Monday, September 30, 2013

Allow for Serendipity: Murdering themes or preconceived ideas.

Allow for Serendipity: Murdering themes or preconceived ideas.

Writers are told all manner of 'rules': don't pull the readers out of the story; start late finish early; show don't tell. The list is endless. These rules are well-meaning but good writers are criminals who break the rules, or at least shift them, whenever it suits. But what about planning a story? What about the before work?

There is no doubt that a plan can aid a writer. This doesn't necessarily mean a formal plan, it may mean that a writer has pondered over the strength of the idea, its potential pitfalls and its many possibilities before putting pen to paper.

But there is also an inherent danger with planning – or to be more precise: it's often perilous to insist on sticking to the initial plan. Not one of my stories has panned out exactly as intended and that's a great thing to say. It's the most wondrous part of the narrative craft, the ability to be flexible, cull parts that you originally desired but don't quite fit the mould as the work evolves. Writers benefit from allowing for that evolution. Their revising and chiseling away allows for something richer than the original 'primitive' being.

What does this mean for a writer? It means discovering those emerging threads and elements in their piece, and nourishing them.

From my own observations of others, sticking to a slanted theme, which a writer hangs preciously on to, can be the most hazardous approach. I've read some drafts from writers whereby the original aim of the work is actually the sole thing holding back a piece. Furthermore, the clinging necessity for that original idea to be conveyed is harming rather than enhancing the story. It's a hard thing to acknowledge: that the very essence of what a writer initially intends to do actually requires a new perspective or viewpoint or approach taken to a theme.

So it's not about murdering your darlings sometimes, it's also being able to murder the perspective or angle taken relating to your original theme and re-visualising it according to the strength of the work itself.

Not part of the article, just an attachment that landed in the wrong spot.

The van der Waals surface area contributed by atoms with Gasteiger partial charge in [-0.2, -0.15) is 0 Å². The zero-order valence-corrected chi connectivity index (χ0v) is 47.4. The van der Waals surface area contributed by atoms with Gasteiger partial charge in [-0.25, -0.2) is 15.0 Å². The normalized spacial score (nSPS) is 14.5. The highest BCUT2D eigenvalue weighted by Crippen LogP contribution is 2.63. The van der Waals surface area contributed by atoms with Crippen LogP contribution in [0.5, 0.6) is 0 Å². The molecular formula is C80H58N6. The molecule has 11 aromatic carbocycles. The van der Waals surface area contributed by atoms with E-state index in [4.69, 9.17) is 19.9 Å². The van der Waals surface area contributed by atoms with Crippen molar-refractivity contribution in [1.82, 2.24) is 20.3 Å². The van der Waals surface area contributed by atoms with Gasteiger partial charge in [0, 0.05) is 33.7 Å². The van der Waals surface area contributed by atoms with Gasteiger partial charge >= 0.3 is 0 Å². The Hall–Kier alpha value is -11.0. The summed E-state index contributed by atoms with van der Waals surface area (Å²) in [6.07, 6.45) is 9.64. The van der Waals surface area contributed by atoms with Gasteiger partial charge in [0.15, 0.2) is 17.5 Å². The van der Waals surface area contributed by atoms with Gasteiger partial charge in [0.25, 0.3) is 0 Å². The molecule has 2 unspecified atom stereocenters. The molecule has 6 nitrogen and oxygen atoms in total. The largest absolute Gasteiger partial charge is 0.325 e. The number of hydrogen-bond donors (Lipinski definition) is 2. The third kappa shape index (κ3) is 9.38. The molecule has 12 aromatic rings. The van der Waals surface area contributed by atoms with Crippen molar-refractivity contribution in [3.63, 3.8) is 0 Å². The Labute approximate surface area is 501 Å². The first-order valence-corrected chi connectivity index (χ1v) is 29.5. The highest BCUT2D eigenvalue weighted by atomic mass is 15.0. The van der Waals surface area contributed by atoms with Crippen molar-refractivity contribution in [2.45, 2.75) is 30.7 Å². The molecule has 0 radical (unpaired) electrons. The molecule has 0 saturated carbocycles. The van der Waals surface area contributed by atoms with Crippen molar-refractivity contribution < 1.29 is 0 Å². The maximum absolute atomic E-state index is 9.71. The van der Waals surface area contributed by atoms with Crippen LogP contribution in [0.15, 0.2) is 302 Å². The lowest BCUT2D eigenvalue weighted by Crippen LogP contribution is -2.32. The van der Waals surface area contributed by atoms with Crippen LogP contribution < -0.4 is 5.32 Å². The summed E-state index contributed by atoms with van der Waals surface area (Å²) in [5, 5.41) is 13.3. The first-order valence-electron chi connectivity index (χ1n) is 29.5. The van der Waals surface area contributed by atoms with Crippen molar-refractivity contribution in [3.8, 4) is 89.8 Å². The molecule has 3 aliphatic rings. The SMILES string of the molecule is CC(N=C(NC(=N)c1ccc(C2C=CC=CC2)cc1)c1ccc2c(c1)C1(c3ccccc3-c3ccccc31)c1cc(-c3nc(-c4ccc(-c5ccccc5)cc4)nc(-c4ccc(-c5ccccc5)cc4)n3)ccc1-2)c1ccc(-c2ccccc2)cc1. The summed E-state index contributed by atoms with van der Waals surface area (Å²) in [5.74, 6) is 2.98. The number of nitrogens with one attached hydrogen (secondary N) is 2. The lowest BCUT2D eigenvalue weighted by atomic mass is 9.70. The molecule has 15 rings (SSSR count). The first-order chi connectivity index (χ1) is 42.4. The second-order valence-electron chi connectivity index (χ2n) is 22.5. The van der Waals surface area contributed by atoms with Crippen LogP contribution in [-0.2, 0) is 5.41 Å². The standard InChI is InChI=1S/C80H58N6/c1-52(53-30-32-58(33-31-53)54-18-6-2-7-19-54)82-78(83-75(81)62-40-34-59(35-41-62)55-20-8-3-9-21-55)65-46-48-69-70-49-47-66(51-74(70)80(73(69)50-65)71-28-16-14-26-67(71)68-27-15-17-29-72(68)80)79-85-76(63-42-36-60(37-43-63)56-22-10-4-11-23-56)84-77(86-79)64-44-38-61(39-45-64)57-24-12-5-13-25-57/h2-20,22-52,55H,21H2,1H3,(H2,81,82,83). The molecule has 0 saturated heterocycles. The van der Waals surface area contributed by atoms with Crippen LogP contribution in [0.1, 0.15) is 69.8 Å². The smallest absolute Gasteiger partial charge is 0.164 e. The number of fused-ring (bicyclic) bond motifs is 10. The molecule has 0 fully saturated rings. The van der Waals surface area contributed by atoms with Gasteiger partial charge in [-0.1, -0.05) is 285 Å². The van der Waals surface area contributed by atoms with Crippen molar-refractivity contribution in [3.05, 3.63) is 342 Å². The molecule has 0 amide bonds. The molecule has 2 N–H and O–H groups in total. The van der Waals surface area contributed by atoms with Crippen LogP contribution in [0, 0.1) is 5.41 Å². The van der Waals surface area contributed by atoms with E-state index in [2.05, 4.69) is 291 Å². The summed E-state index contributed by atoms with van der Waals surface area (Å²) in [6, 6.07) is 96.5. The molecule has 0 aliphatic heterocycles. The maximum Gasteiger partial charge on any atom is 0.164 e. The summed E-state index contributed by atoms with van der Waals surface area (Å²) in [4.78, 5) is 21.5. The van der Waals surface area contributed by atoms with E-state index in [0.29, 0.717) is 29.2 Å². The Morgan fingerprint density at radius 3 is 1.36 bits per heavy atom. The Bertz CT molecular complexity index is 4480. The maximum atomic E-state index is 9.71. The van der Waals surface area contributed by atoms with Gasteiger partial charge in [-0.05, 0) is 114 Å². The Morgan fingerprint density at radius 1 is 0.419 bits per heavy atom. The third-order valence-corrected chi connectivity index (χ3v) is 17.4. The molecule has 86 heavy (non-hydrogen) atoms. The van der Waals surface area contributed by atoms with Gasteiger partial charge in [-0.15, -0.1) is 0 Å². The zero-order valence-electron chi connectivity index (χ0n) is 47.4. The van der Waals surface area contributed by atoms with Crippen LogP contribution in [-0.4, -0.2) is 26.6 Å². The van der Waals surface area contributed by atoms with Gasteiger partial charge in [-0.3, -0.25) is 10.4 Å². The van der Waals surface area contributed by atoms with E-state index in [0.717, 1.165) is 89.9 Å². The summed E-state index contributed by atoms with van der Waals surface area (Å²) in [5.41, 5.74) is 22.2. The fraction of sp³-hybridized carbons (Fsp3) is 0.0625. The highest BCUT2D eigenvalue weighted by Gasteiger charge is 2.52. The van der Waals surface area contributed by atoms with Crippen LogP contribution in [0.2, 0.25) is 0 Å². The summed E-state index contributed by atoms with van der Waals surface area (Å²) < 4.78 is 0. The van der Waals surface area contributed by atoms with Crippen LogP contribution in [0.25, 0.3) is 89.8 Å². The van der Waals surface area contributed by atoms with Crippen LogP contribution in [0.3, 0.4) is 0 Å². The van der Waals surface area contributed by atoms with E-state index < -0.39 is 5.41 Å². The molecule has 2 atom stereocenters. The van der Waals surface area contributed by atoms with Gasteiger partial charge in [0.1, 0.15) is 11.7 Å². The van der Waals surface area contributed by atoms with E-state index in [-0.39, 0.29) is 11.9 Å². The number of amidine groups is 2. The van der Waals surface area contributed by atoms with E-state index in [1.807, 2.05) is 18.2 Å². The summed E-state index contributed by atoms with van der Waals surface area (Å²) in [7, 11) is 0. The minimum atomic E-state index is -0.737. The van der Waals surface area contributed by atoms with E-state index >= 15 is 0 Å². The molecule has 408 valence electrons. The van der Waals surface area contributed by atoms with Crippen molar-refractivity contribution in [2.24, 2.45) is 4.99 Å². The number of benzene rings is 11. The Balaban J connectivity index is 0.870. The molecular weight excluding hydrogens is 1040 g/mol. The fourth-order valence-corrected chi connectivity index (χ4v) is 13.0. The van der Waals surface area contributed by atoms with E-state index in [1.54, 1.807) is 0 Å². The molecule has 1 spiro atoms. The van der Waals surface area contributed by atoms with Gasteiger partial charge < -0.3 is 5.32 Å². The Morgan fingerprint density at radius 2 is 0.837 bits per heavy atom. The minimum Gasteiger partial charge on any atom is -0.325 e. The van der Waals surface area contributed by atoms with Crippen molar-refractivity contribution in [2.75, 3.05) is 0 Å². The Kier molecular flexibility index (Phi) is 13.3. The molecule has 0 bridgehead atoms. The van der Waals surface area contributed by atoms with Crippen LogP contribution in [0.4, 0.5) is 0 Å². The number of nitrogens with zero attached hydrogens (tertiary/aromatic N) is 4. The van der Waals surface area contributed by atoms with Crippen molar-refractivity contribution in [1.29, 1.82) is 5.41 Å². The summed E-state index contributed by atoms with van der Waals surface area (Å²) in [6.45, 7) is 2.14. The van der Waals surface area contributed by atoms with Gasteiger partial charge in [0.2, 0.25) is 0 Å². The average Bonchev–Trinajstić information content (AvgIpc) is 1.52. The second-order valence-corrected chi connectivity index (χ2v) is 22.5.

Serendipity is a magical thing and once unearthed, nurture it. Don’t let the chains of your primary vision shackle its evolution.


  1. I guess this relates to the concept of writing as an exploration, rather than a construction. Not all writers would agree, of course. Some of them are meticulous planners - Juliet Marillier is a good example. I'm actually working on my novel Dan today and I find that I have a basic plan for each chapter, but what I call the 'logic' of the chapter isn't apparent to me until I actually write it. Therefore quite a lot of the relevant detail only springs to life at the moment of composition. I do have a firm idea of how the book will end though. Not sure if this counts as a 'theme' by your reckoning.

  2. Hi Guy. Agreed, we're all different in terms of methodology. Like you refer to in terms of composition, we need to be flexible in our approach though. It'd be interesting to hear from Juliet as to whether she allows for change after her meticulous planning. With regards to theme, it just seems to me that it's easier giving feedback regarding structural elements over thematic ones. And in terms of themes, I mean the exploration of idea(s) central to the work. I find that this can, in some cases, be too close to the writer and is often what needs to change. It's a case of being flexible for growth and improvement in all areas, and being able to sacrifice what may have been the preconceived 'heart' of the work for the betterment of the piece itself.

  3. Interesting discussion. We all fit somewhere on that planner to pantser continuum, and I think most of us move about on it during our careers as writers. If a plan's not working, it can and should be changed. I do start out with a framework for each novel - I work much more confidently that way. But even the most died-in-the-wool planner needs to have some flexibility. Having said that, I've never changed the central theme/idea of a novel in midstream. The concept is there before I start and so is the general shape of the story and (most important) how it ends.

    I'm currently working on a novel that has alternate chapters from three contrasting first person points of view, and wondering if my decision to use that structure actually does the storytelling a disservice.

  4. Thanks for your input, Juliet. Makes for compelling discussion. Not a novelist of course but I also start with a framework with my 'long' short stories but like you and Guy, I'm flexible. Looking forward to reading your collection "Prickle Moon". I'd think that in a lengthy novel the theme itself would be difficult to alter but the way it's slanted may evolve and change.